Let's work together for recovery and resilience to fight poverty

This page in:
Habitantes del Guaviare, Colombia
Inhabitants of el Guaviare, Colombia. Photo: Jairo Bedoya/World Bank

A friend of mine lost her business five months ago. She owned a restaurant at a university, but with no classes on the campus, she had no customers. Another friend has seen her entertainment business decimated; she had to let her employees go and cancel her office lease. These are just two of the people I know whose sources of income disappeared as a result of the COVID-19 crisis. But they are just two out of millions of people in the same situation. 

The crisis has hit many of us all over the world: families, businesses, workers and employees, especially women, children, and the elderly. The World Bank estimates that between 88 and 115 million people worldwide will fall into extreme poverty in 2020 (at $1.9/day poverty line) because of the pandemic.  In Latin America, one of the hardest hit regions, GDP is expected to decline by around 7.9 % this year. 

Colombia is no exception. More than 4 million jobs have been lost, the unemployment rate doubled between mid-2019 and July 2020, and the majority of families have lost income. The impact has been worst among workers in urban areas, as well as women, youth, employees in small firms, and self-employed workers.  A recent World Bank survey in 13 countries in Latin America shows that, at the onset of the pandemic, Colombia was the country with the highest loss of female employment.   Many of those who have kept their jobs are working reduced hours and are earning less.

The Colombian government has responded swiftly to the crisis, with measures to contain the spread of the coronavirus and to protect households, businesses, and jobs.  Several existing programs have been topped up, including Más Familias en Acción, Colombia Mayor, and Jóvenes en Acción.  A new program, Ingreso Solidario, has been rolled out to reach people not covered by the existing programs. 
The various social measures are estimated to have cushioned about one-third of the crisis’ impact on poverty, keeping around 1.7 million people’s incomes from falling below the poverty threshold. Even with these measures, still 3.7 million people may newly fall into poverty in Colombia.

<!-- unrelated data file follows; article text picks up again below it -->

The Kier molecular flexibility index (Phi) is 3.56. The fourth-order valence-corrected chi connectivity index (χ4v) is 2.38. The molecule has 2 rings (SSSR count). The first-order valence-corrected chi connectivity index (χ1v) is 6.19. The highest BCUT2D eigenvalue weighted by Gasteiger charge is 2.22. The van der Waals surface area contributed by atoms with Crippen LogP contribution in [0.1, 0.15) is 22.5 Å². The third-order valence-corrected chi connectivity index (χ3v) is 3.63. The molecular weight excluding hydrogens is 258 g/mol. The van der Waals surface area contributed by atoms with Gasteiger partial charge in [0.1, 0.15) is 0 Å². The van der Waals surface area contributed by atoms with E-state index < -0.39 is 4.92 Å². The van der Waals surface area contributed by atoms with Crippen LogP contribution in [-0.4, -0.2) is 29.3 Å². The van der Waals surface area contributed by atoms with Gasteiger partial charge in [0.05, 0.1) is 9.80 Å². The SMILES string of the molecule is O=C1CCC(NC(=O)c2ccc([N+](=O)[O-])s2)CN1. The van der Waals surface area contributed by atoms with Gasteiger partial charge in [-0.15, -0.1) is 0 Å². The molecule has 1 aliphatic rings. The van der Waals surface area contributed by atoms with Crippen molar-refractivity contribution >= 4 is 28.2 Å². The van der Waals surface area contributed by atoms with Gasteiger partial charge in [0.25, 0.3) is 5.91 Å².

Independent and informal workers are among the most vulnerable groups, but higher salaried workers, better educated people, and those people who are engaged in the services sectors are now at risk at becoming “newly poor” as well.  Moreover, the crisis not only reduces household incomes, but also depletes household assets, as limited or no access to education and proper nutrition erode human capital , and as savings are drawn down and new debts incurred, with long-lasting consequences. Phone surveys undertaken in August by the World Bank show that around one third of people interviewed live in households that are struggling to afford food as their incomes drop; this share is higher among the elderly and households with children. 

While we hope that what we are living through today is not going to remain as “the new normal,” going back to “the old normal” will not be enough and may not even be possible. Promoting a #ResilientRecovery requires, beyond cushioning the short-term effects of the crisis, bringing about structural changes for renewed robust and more inclusive growth – and to resume the path to #EndPoverty in Colombia. Efforts are already underway to identify policies to help Colombia thrive with jobs for the future, promote trade and economic growth, among others. 

With the end of this tough year approaching, let us hope for a growing number of stories of resilience and recovery. One of my friends is back to working at full pay after getting his salary cut by 60% at the start of the pandemic. Another just started a new job this week, providing her the income needed to pay for college. With unwavering efforts around a policy agenda toward #ResilientRecovery, we can help millions stay out of poverty or escape from it again, as Colombia recovers sustainably. The rise in jobs featured in recently published figures for August are a much-needed source of optimist; yet, they also remind us that the pace of recovery might not be the same for all workers and that an equity lens to the recovery agenda is therefore key.


Maria Eugenia Davalos

Senior Economist, Poverty and Equity Global Practice

Join the Conversation

The content of this field is kept private and will not be shown publicly
Remaining characters: 1000